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Relationships and Values in the Laissez-Faire Culture

The Huffington Post The Huffington Post 19/03/2016 Ege Ozyegin
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It may seem like I constantly criticize the political and governmental decisions, the rule of law and the democracy that only exists in theory but never in practice in the Middle Eastern countries. However, I need to say that there is one thing which strikes me as completely deviating in the Anglo American way of life. I believe certain characteristics of the society to have substantial effect on people's relationships with each other. I do not favor one or the other, nor believe a certain way should dominate since each has pros and cons respectively in professional and private life. Whenever the Eastern values I grew up with, of family, belonging, pride, honor and loyalty, come into clash with the Western values that I admire, like the rule of law and democracy, I try to find a balance between them. In public and professional life, I usually favor my Western values that I came to learn at the expense of my Eastern values, where in private life I favor what brushed upon me from my parents. Yet, incorporating the two sides in both domains I believe, is the key to success.
However, I came to realize that in the United States, the societal structure is overly individualistic. Especially in certain geographic areas like the Northeast, individualism and self-centered values are to an extent that pushes one towards selfishness and loneliness.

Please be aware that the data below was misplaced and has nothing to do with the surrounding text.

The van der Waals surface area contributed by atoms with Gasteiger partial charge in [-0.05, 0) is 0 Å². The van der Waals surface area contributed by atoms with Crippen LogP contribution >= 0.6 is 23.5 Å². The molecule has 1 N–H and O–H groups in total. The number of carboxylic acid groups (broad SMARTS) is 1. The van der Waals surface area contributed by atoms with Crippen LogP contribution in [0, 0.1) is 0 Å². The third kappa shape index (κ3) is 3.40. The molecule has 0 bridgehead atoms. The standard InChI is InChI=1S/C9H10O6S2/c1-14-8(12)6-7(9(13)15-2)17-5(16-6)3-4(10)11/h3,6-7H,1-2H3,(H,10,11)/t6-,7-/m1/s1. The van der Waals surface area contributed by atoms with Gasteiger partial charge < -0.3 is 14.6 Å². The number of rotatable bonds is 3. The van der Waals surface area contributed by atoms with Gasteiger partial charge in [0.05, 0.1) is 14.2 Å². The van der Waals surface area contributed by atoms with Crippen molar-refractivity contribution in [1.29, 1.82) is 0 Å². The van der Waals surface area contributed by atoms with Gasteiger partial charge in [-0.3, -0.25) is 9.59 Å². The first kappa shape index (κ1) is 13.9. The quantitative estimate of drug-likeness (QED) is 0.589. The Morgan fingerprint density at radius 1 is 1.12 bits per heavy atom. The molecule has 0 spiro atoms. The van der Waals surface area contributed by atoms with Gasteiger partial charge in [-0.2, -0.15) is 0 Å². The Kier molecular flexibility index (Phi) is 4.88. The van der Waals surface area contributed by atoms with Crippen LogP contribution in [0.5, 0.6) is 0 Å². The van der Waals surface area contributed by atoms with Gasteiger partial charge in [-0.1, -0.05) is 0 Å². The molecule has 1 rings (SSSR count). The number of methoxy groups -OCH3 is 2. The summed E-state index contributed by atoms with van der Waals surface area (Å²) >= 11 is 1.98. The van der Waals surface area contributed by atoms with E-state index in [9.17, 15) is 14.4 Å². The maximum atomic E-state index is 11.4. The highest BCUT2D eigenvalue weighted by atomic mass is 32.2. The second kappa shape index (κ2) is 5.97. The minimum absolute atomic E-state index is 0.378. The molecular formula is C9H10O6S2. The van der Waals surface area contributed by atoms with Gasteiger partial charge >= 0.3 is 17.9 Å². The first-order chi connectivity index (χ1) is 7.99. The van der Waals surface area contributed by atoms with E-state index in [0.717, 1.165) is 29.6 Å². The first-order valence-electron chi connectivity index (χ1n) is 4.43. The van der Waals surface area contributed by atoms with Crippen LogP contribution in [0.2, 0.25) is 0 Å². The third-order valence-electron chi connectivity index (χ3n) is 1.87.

In time I came to realize that you cannot blame people who grow up in a culture which promotes individualism. It is psychologically the way they have grown up, what they were taught by their parents as the characteristic they should possess in order to be strong and more adaptive to life and new or changing circumstances around them. This theme shows up in human relationships as a non-attachment state of mind, but people also do not get attached to places. In everyday language, those people who come from more family-oriented cultures think Americans are not "emotional" and "distant" or "cold" in the way they interact with others -- I think what they mean is that they are rather simply individualistic -- they mind their own business and engage in their own well being first.  In a culture steeped in individualism, it should not be surprising to have the mentality of "You stay out of my way, and I stay out of yours." Even the laws favor individualism. There is no duty to rescue in most American jurisdictions.
In the East -- in cultures like India, Middle East, The Far East and Asia -- people are much more family-oriented. They depend more on their families and on each other. They simply share more about both their emotional states and daily life activities.
The same theme discussion also does surface during the conversation I have with my Latin American friends. South American cultures also rank family values highly (or higher comparatively to be more accurate), pride, honor and friendships are among those things that come up on higher numbers in their "priorities in life" list. Money and financial success are given values way below family and loyalty or honor. This is why, I think this distinction has nothing to do with religion. Despite the linguistic, religious and political differences between the Eastern and Latin American countries, the two cultures seem to get along exceptionally well. 
I believe the answer lies in the laissez-faire culture. Anglo American socio-moral fabric is knit with laissez-faire economics, even the economic decisions and laws promote that kind of individualism and societal structure.

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